CIOs struggling to meet information demands of CMOs

Marketing analytics and optimisation tools may be the answer

CIOs are struggling the meet the data demands of chief marketing officers (CMOs) who are hungry for fast access to a lot of information, according to Tristan Sternson, managing director at Melbourne-based information management consultancy InfoReady.

Unlike chief financial officers (CFOs) who have “precise requirements”, CMOs need to slice and dice information and the financial results from marketing programs created from their data analysis are often unknown.

“The solutions [CMOs] need are very integrated, IT don’t get it,” Sternson told CIO Australia. “A CMO doesn’t care about 100 per cent accuracy of data – they care about 80 per cent or that 300 out of 700 puzzle pieces, they want to know roughly what they can do.

"If they market to someone, it’s not like a financial report – if you get it wrong one in a hundred [times], if 99 of them are right, then it’s a fantastic [result].”

Sternson said that up until recently, “there has been nothing out there that enables the CMO to ‘self-serve’ or gain instant access to the information they need to create successful marketing programs".

New marketing analytics and optimisation tools enable CMOs to cost-effectively analyse data and develop programs to acquire and retain customers and realise an increase in revenue.

“Once they can do this, marketing becomes very time-dependent, they want to deliver things quickly but need to play with the data a lot more,” he said.

“CIOs love [these tools] because they haven’t been able to deliver to CMOs in the past.

“They [CMOs] can’t really say, ‘I need this specific product and I need you to build it for me’ like the CFO does.

“The CFO or finance department creates a report once daily, [they] use it get on with business. Marketing guys [want] to play around with [data], and they need someone to help them do that."

Related: Why CIOs need to get to know their CMOs.

Understandably, CIOs will never comprehend the business of marketing products and services as well as CMOs do and that’s where the ‘disconnect’ occurs.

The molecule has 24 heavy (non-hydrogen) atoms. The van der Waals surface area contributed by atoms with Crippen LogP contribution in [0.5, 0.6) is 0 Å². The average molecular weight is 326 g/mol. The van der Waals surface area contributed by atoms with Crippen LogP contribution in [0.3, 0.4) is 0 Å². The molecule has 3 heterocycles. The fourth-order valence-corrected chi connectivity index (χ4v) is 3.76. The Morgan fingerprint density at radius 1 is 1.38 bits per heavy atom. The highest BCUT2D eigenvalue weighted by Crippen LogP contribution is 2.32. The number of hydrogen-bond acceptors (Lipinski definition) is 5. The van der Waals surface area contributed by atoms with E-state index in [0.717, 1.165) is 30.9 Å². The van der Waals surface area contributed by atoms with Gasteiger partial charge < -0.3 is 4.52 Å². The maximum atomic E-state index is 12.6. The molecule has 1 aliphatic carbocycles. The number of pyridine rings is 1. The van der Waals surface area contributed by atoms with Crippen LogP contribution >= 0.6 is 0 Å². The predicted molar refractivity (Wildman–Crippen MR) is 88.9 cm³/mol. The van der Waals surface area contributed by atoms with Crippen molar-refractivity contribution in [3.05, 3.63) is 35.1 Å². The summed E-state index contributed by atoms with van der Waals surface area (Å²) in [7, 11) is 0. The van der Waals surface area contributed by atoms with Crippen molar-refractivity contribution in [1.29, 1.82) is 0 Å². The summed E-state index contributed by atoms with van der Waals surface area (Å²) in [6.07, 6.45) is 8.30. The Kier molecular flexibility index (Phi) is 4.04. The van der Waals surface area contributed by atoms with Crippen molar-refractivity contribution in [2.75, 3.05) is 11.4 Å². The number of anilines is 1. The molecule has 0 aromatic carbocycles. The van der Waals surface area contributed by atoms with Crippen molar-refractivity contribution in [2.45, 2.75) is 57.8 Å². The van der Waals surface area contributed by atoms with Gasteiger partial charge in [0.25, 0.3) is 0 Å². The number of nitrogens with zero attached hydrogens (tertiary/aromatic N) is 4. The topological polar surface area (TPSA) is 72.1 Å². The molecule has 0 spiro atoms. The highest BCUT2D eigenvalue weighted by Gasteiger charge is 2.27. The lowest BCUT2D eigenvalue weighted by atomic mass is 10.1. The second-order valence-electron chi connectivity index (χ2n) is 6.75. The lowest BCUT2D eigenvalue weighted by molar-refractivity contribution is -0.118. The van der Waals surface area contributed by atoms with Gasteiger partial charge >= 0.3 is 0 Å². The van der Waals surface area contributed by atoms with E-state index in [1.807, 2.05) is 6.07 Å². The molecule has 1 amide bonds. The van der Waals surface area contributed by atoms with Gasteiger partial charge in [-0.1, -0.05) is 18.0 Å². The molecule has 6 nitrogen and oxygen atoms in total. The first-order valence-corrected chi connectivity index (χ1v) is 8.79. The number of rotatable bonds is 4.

But if the CIO can introduce technology that gives power to the marketers and enables them to get more throughput, this represents a huge shift thinking around how CIOs and CMOs can collaborate, Sternson said.

Follow CIO Australia on Twitter and Like us on Facebook… Twitter: @CIO_Australia, Facebook: CIO Australia, or take part in the CIO conversation on LinkedIn: CIO Australia

Join the newsletter!

Or

Sign up to gain exclusive access to email subscriptions, event invitations, competitions, giveaways, and much more.

Membership is free, and your security and privacy remain protected. View our privacy policy before signing up.

Error: Please check your email address.
Show Comments

Latest Videos

More Videos

yes AI should be a course so many People Use AI https://g-techsolutions.com...

M Abdullah Khan

Is AI on course to take over human creativity? - Modern creative - CMO Australia

Read more

Extremely informative. One should definitely go through the blog in order to know different aspects of the top retail technology.

Pooja Gupta

Donut King takes in-store marketing to the next digital level

Read more

this is very benefit for us we can through all the thing in this and its very benefit for city personhttps://g-techsolutions.com...

M Abdullah Khan

What does the Oculus Rift launch mean for marketers?

Read more

as we all known AI is very spread and alot of companies used ai and we take alot of work from AI https://g-techsolutions.com...

M Abdullah Khan

Making sense artificial intelligence - Food for thought - CMO Australia

Read more

virtual marketing have as much benefits as also disadvantageshttps://g-techsolutions.com...

M Abdullah Khan

The ethical debate facing marketers around virtual reality - Data-driven marketing - CMO Australia

Read more

Blog Posts

Brand storytelling lessons from Singapore’s iconic Fullerton hotel

In early 2020, I had the pleasure of staying at the newly opened Fullerton Hotel in Sydney. It was on this trip I first became aware of the Fullerton’s commitment to brand storytelling.

Gabrielle Dolan

Business storytelling leader

You’re doing it wrong: Emotion doesn’t mean emotional

If you’ve been around advertising long enough, you’ve probably seen (or written) a slide which says: “They won’t remember what you say, they’ll remember how you made them feel.” But it’s wrong. Our understanding of how emotion is used in advertising has been ill informed and poorly applied.

Zac Martin

Senior planner, Ogilvy Melbourne

Why does brand execution often kill creativity?

The launch of a new brand, or indeed a rebrand, is a transformation to be greeted with fanfare. So why is it that once the brand has launched, the brand execution phase can also be the moment at which you kill its creativity?

Rich Curtis

CEO, FutureBrand A/NZ

Sign in